Category Archives: Technology

Fat fingered discovery of the day

It’s amazing how much you can learn with a little clumsiness. In my case, all I wanted to do is power off the screen on my Fairphone and, instead, I took a screenshot.

A quick search reveals that this is because I (unintentionally) had my thumb on the volume down button when I pressed the power button.

So now I have a screenshot, so here it is.

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Vim in Powershell

Because, why not.

And because I am stuck in Windows Land while at work.

And because I found myself playing around with Windows Power Shell. It’s not as good as Bash by a long stretch, but it is a significant improvement on the old Windows cmd almost-terminal. And, because I like to be able to move from task to task, without having to constantly switch windows, I thought I would give it a try.

The first thing to do, of course, is install a decent text editor. This is easy, a Windows binary exists for Vim so I downloaded and installed it. Then comes the fun bit.

Getting it to work in Powershell isn’t exactly difficult, but there are a few hoops that need to be jumped through and no clear overview of what and where these hoops happen to be. And that’s why I am posting this.

First, you need to allow scripts to run. This is not enabled by default because, obviously, if you have a scripting environment, the last thing you are going to want to do is execute scripts. Fortunately, this is easily checked and altered by means of the execution policy.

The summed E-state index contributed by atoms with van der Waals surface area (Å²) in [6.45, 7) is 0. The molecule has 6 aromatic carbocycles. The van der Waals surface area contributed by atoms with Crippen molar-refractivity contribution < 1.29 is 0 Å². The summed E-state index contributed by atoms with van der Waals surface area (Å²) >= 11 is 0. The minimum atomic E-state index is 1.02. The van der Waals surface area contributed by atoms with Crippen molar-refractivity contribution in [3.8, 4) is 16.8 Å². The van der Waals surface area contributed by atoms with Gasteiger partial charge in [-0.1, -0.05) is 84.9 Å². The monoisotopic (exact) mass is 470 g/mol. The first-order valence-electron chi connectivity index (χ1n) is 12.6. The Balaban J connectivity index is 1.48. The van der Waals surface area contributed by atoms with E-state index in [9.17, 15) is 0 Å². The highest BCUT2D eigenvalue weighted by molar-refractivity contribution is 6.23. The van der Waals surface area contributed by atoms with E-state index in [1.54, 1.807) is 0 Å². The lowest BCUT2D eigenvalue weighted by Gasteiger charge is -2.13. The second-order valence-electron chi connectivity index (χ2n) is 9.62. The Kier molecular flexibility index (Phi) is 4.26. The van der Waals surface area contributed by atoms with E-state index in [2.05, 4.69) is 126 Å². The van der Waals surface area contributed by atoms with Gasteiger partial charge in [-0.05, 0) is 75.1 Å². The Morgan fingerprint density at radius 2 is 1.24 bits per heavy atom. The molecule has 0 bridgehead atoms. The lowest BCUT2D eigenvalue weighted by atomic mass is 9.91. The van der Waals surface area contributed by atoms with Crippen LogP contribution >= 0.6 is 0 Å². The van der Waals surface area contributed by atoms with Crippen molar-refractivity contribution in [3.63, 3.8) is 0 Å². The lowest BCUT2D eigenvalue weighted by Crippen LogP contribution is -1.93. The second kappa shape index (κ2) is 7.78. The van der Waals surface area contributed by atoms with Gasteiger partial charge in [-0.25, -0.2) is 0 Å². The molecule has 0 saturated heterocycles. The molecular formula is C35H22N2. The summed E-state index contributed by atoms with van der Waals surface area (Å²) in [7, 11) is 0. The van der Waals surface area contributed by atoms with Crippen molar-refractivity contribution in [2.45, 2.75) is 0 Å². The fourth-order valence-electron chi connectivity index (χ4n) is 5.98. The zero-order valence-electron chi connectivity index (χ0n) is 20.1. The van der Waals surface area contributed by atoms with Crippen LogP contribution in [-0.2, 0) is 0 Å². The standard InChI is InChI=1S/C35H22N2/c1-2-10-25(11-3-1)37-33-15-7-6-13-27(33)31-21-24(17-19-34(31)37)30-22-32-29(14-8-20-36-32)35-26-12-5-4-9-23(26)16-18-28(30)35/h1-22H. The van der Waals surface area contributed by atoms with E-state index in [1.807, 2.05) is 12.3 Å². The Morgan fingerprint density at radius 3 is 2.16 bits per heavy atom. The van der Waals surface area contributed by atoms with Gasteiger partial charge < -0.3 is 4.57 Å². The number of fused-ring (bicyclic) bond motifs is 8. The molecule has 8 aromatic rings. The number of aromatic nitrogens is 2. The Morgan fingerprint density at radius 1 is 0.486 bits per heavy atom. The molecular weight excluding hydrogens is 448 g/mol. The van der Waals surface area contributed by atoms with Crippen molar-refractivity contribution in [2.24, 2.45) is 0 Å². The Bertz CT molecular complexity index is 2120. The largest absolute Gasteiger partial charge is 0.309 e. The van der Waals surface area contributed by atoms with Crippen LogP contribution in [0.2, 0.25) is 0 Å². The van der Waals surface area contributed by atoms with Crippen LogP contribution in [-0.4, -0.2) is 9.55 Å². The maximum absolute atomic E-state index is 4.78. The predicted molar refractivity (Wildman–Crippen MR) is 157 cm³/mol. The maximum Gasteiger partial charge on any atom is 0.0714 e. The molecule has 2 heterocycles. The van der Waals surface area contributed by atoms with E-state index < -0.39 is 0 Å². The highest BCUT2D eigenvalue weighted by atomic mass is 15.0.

To see the current state of your execution policy, use:


This will probably tell you it’s restricted, in which case you need to tell it to run scripts by typing (or pasting):

Set-ExecutionPolicy RemoteSigned

(You can also set the execution policy to AllSigned or Unrestricted, but RemoteSigned is sufficient for now.)

Next, you need a Powershell profile (why is it that Windows terms all feel like they should be wrapped in a blink tag?), which can be created by typing (or pasting):

new-item -path $profile -itemtype file -force

And now you need to edit your profile to add a Vim alias. You’ll need to do this in Notepad:

notepad $profile

And then paste the following:

set-alias vim "C:/Program Files (x86)/Vim/Vim74/./vim.exe"

# To edit the Powershell Profile
# (Not that I'll remember this)
Function Edit-Profile
    vim $profile

# To edit Vim settings
Function Edit-Vimrc
    vim $HOME\_vimrc

(Obviously, you will need to amend the Vim path name to match the reality on your system.)

And you’re done.